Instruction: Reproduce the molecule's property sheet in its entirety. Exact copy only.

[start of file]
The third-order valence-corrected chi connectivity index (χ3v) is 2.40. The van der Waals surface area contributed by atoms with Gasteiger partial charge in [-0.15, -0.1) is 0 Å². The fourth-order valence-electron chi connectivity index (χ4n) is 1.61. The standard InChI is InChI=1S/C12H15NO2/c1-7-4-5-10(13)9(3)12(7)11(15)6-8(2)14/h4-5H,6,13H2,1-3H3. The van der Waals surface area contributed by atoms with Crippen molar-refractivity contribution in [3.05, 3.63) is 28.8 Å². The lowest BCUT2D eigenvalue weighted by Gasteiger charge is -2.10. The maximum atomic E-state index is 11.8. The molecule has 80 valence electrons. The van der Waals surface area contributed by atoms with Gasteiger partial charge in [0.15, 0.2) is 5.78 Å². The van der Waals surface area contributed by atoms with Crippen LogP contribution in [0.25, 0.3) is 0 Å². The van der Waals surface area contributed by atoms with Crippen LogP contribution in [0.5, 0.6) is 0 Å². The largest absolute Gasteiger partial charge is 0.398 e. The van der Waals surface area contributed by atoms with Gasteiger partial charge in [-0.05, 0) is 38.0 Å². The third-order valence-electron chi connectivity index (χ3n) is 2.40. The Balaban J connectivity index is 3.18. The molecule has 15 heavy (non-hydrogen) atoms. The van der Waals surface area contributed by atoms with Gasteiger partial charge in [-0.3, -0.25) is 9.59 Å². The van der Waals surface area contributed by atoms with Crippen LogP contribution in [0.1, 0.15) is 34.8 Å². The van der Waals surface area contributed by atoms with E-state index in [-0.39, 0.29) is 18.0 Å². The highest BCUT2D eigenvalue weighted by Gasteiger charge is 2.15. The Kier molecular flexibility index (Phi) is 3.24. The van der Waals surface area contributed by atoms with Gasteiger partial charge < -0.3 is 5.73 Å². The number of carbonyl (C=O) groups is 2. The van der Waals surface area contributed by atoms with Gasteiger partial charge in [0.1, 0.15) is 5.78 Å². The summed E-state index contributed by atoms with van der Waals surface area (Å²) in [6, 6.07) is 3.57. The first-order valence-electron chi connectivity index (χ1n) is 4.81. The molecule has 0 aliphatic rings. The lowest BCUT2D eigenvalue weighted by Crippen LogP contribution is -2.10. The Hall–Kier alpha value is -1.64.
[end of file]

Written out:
The third-order valence-corrected chi connectivity index (χ3v) is 2.40. The van der Waals surface area contributed by atoms with Gasteiger partial charge in [-0.15, -0.1) is 0 Å². The fourth-order valence-electron chi connectivity index (χ4n) is 1.61. The standard InChI is InChI=1S/C12H15NO2/c1-7-4-5-10(13)9(3)12(7)11(15)6-8(2)14/h4-5H,6,13H2,1-3H3. The van der Waals surface area contributed by atoms with Crippen molar-refractivity contribution in [3.05, 3.63) is 28.8 Å². The lowest BCUT2D eigenvalue weighted by Gasteiger charge is -2.10. The maximum atomic E-state index is 11.8. The molecule has 80 valence electrons. The van der Waals surface area contributed by atoms with Gasteiger partial charge in [0.15, 0.2) is 5.78 Å². The van der Waals surface area contributed by atoms with Crippen LogP contribution in [0.25, 0.3) is 0 Å². The van der Waals surface area contributed by atoms with Crippen LogP contribution in [0.5, 0.6) is 0 Å². The largest absolute Gasteiger partial charge is 0.398 e. The van der Waals surface area contributed by atoms with Gasteiger partial charge in [-0.05, 0) is 38.0 Å². The third-order valence-electron chi connectivity index (χ3n) is 2.40. The Balaban J connectivity index is 3.18. The molecule has 15 heavy (non-hydrogen) atoms. The van der Waals surface area contributed by atoms with Gasteiger partial charge in [-0.3, -0.25) is 9.59 Å². The van der Waals surface area contributed by atoms with Crippen LogP contribution in [0.1, 0.15) is 34.8 Å². The van der Waals surface area contributed by atoms with E-state index in [-0.39, 0.29) is 18.0 Å². The highest BCUT2D eigenvalue weighted by Gasteiger charge is 2.15. The Kier molecular flexibility index (Phi) is 3.24. The van der Waals surface area contributed by atoms with Gasteiger partial charge < -0.3 is 5.73 Å². The number of carbonyl (C=O) groups is 2. The van der Waals surface area contributed by atoms with Gasteiger partial charge in [0.1, 0.15) is 5.78 Å². The summed E-state index contributed by atoms with van der Waals surface area (Å²) in [6, 6.07) is 3.57. The first-order valence-electron chi connectivity index (χ1n) is 4.81. The molecule has 0 aliphatic rings. The lowest BCUT2D eigenvalue weighted by Crippen LogP contribution is -2.10. The Hall–Kier alpha value is -1.64.